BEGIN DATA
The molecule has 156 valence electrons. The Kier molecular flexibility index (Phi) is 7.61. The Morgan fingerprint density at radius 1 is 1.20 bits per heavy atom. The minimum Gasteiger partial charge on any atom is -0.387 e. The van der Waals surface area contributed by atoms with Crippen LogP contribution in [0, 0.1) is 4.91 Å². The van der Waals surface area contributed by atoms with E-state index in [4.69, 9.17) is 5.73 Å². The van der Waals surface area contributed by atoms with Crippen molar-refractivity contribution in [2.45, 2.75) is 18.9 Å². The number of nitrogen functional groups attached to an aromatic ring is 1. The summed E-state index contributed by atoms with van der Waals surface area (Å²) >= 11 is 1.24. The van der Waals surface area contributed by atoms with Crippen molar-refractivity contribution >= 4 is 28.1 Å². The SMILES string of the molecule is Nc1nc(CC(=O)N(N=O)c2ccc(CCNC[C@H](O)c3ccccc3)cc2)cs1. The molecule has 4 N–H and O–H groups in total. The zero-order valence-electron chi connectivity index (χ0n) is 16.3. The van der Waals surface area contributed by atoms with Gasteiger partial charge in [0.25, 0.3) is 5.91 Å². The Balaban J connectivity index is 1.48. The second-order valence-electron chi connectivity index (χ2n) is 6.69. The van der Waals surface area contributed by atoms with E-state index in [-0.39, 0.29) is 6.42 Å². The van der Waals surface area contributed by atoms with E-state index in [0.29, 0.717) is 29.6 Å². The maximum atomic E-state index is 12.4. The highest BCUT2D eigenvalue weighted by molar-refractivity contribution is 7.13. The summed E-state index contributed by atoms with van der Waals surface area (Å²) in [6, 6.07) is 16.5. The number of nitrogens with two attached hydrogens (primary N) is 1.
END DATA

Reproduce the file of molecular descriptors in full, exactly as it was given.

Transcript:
The molecule has 156 valence electrons. The Kier molecular flexibility index (Phi) is 7.61. The Morgan fingerprint density at radius 1 is 1.20 bits per heavy atom. The minimum Gasteiger partial charge on any atom is -0.387 e. The van der Waals surface area contributed by atoms with Crippen LogP contribution in [0, 0.1) is 4.91 Å². The van der Waals surface area contributed by atoms with E-state index in [4.69, 9.17) is 5.73 Å². The van der Waals surface area contributed by atoms with Crippen molar-refractivity contribution in [2.45, 2.75) is 18.9 Å². The number of nitrogen functional groups attached to an aromatic ring is 1. The summed E-state index contributed by atoms with van der Waals surface area (Å²) >= 11 is 1.24. The van der Waals surface area contributed by atoms with Crippen molar-refractivity contribution >= 4 is 28.1 Å². The SMILES string of the molecule is Nc1nc(CC(=O)N(N=O)c2ccc(CCNC[C@H](O)c3ccccc3)cc2)cs1. The molecule has 4 N–H and O–H groups in total. The zero-order valence-electron chi connectivity index (χ0n) is 16.3. The van der Waals surface area contributed by atoms with Gasteiger partial charge in [0.25, 0.3) is 5.91 Å². The Balaban J connectivity index is 1.48. The second-order valence-electron chi connectivity index (χ2n) is 6.69. The van der Waals surface area contributed by atoms with E-state index in [-0.39, 0.29) is 6.42 Å². The van der Waals surface area contributed by atoms with E-state index in [0.29, 0.717) is 29.6 Å². The maximum atomic E-state index is 12.4. The highest BCUT2D eigenvalue weighted by molar-refractivity contribution is 7.13. The summed E-state index contributed by atoms with van der Waals surface area (Å²) in [6, 6.07) is 16.5. The number of nitrogens with two attached hydrogens (primary N) is 1.